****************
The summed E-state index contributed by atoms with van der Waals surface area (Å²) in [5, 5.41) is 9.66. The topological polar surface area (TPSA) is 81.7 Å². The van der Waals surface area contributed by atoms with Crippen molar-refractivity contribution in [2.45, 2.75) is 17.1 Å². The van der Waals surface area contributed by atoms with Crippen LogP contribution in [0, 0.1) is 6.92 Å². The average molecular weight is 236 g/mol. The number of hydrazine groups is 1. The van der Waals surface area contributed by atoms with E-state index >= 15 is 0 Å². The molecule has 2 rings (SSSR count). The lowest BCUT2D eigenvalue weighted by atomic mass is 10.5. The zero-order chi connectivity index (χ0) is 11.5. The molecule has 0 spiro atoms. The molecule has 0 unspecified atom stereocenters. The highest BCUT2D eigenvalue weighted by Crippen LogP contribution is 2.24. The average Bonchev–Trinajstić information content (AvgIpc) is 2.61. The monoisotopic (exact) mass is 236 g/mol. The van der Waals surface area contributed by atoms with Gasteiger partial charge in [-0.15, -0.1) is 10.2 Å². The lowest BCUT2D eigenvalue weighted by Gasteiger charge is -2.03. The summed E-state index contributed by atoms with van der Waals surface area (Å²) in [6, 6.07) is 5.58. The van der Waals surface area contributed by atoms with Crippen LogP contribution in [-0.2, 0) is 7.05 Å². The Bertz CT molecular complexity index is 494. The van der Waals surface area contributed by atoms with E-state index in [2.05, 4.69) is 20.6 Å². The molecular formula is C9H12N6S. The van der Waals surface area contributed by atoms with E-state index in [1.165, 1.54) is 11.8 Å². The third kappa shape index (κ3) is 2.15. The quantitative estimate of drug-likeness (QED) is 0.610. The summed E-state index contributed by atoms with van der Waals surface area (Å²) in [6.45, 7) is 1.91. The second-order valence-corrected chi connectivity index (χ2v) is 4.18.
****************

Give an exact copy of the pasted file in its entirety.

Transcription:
The summed E-state index contributed by atoms with van der Waals surface area (Å²) in [5, 5.41) is 9.66. The topological polar surface area (TPSA) is 81.7 Å². The van der Waals surface area contributed by atoms with Crippen molar-refractivity contribution in [2.45, 2.75) is 17.1 Å². The van der Waals surface area contributed by atoms with Crippen LogP contribution in [0, 0.1) is 6.92 Å². The average molecular weight is 236 g/mol. The number of hydrazine groups is 1. The van der Waals surface area contributed by atoms with E-state index >= 15 is 0 Å². The molecule has 2 rings (SSSR count). The lowest BCUT2D eigenvalue weighted by atomic mass is 10.5. The zero-order chi connectivity index (χ0) is 11.5. The molecule has 0 spiro atoms. The molecule has 0 unspecified atom stereocenters. The highest BCUT2D eigenvalue weighted by Crippen LogP contribution is 2.24. The average Bonchev–Trinajstić information content (AvgIpc) is 2.61. The monoisotopic (exact) mass is 236 g/mol. The van der Waals surface area contributed by atoms with Gasteiger partial charge in [-0.15, -0.1) is 10.2 Å². The lowest BCUT2D eigenvalue weighted by Gasteiger charge is -2.03. The summed E-state index contributed by atoms with van der Waals surface area (Å²) in [6, 6.07) is 5.58. The van der Waals surface area contributed by atoms with Crippen LogP contribution in [-0.2, 0) is 7.05 Å². The Bertz CT molecular complexity index is 494. The van der Waals surface area contributed by atoms with E-state index in [2.05, 4.69) is 20.6 Å². The molecular formula is C9H12N6S. The van der Waals surface area contributed by atoms with E-state index in [1.165, 1.54) is 11.8 Å². The third kappa shape index (κ3) is 2.15. The quantitative estimate of drug-likeness (QED) is 0.610. The summed E-state index contributed by atoms with van der Waals surface area (Å²) in [6.45, 7) is 1.91. The second-order valence-corrected chi connectivity index (χ2v) is 4.18.